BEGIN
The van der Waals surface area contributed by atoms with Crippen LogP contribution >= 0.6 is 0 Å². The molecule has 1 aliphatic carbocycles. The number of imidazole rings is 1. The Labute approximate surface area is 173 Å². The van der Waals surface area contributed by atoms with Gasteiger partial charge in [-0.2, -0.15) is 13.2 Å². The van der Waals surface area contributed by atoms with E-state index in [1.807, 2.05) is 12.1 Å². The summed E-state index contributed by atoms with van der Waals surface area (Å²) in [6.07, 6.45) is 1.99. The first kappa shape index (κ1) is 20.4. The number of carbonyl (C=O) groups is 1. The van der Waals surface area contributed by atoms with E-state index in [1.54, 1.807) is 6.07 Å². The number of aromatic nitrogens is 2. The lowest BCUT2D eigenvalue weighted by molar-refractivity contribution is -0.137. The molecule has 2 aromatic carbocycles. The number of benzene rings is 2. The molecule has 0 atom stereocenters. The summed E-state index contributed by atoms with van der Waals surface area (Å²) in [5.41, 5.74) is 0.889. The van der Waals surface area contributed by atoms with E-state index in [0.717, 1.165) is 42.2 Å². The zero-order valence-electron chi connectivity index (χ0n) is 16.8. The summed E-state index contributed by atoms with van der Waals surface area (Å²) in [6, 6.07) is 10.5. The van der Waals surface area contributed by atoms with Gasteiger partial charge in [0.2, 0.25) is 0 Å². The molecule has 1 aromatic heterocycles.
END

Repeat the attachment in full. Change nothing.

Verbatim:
The van der Waals surface area contributed by atoms with Crippen LogP contribution >= 0.6 is 0 Å². The molecule has 1 aliphatic carbocycles. The number of imidazole rings is 1. The Labute approximate surface area is 173 Å². The van der Waals surface area contributed by atoms with Gasteiger partial charge in [-0.2, -0.15) is 13.2 Å². The van der Waals surface area contributed by atoms with E-state index in [1.807, 2.05) is 12.1 Å². The summed E-state index contributed by atoms with van der Waals surface area (Å²) in [6.07, 6.45) is 1.99. The first kappa shape index (κ1) is 20.4. The number of carbonyl (C=O) groups is 1. The van der Waals surface area contributed by atoms with E-state index in [1.54, 1.807) is 6.07 Å². The number of aromatic nitrogens is 2. The lowest BCUT2D eigenvalue weighted by molar-refractivity contribution is -0.137. The molecule has 2 aromatic carbocycles. The number of benzene rings is 2. The molecule has 0 atom stereocenters. The summed E-state index contributed by atoms with van der Waals surface area (Å²) in [5.41, 5.74) is 0.889. The van der Waals surface area contributed by atoms with E-state index in [0.717, 1.165) is 42.2 Å². The zero-order valence-electron chi connectivity index (χ0n) is 16.8. The summed E-state index contributed by atoms with van der Waals surface area (Å²) in [6, 6.07) is 10.5. The van der Waals surface area contributed by atoms with Gasteiger partial charge in [0.2, 0.25) is 0 Å². The molecule has 1 aromatic heterocycles.